Queen Victoria who died in 1901 had encouraged artists and writers though her long reign with her belief in fairies. Christopher Howse of London’s Daily Telegraph has written a delightful article explaining the beginning of “fairy- tale” weddings for heirs to the throne.
In 1893, George saw his bride May (later Queen Mary to his George V) as Cinderella, for her parents had in her youth fled England with debts to tradesmen of £20,000. Their son Bertie – later George VI – was kissed by the Good Fairy, Lady Elizabeth Bowes-Lyon, and was wed to her in Westminster Abbey, the first royal prince to be married there since Richard II.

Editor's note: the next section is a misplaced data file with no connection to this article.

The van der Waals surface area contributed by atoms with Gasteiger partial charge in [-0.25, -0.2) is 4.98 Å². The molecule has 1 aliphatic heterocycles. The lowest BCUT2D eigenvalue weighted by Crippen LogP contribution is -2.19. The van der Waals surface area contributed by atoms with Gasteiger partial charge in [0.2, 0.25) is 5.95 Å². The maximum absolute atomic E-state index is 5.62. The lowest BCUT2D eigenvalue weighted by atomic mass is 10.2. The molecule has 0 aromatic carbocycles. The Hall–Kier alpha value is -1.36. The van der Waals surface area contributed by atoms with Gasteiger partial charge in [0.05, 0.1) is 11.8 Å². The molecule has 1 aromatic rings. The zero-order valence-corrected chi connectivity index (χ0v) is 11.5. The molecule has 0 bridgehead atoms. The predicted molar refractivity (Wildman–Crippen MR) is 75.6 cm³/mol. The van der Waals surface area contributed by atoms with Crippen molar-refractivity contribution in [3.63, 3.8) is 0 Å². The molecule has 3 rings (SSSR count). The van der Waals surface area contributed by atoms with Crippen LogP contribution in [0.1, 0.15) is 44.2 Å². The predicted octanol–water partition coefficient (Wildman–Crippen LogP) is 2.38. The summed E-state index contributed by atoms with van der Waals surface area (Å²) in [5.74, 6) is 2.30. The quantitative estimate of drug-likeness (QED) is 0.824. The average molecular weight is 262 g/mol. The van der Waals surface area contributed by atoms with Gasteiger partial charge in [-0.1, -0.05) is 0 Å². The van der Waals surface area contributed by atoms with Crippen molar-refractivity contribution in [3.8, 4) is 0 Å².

The marriage delighted the country, as did that of the present Queen in 1947. Yet it was not wise in 1981 for the Archbishop of Canterbury, Robert Runcie, to declare the wedding of the present Prince of Wales to Lady Diana Spencer “the stuff of which fairy tales are made”. Thirty years on, it is equally unfair to force a pre-confected spell on the next royal couple. We should wish them well as flesh and blood, not fairy-tale figure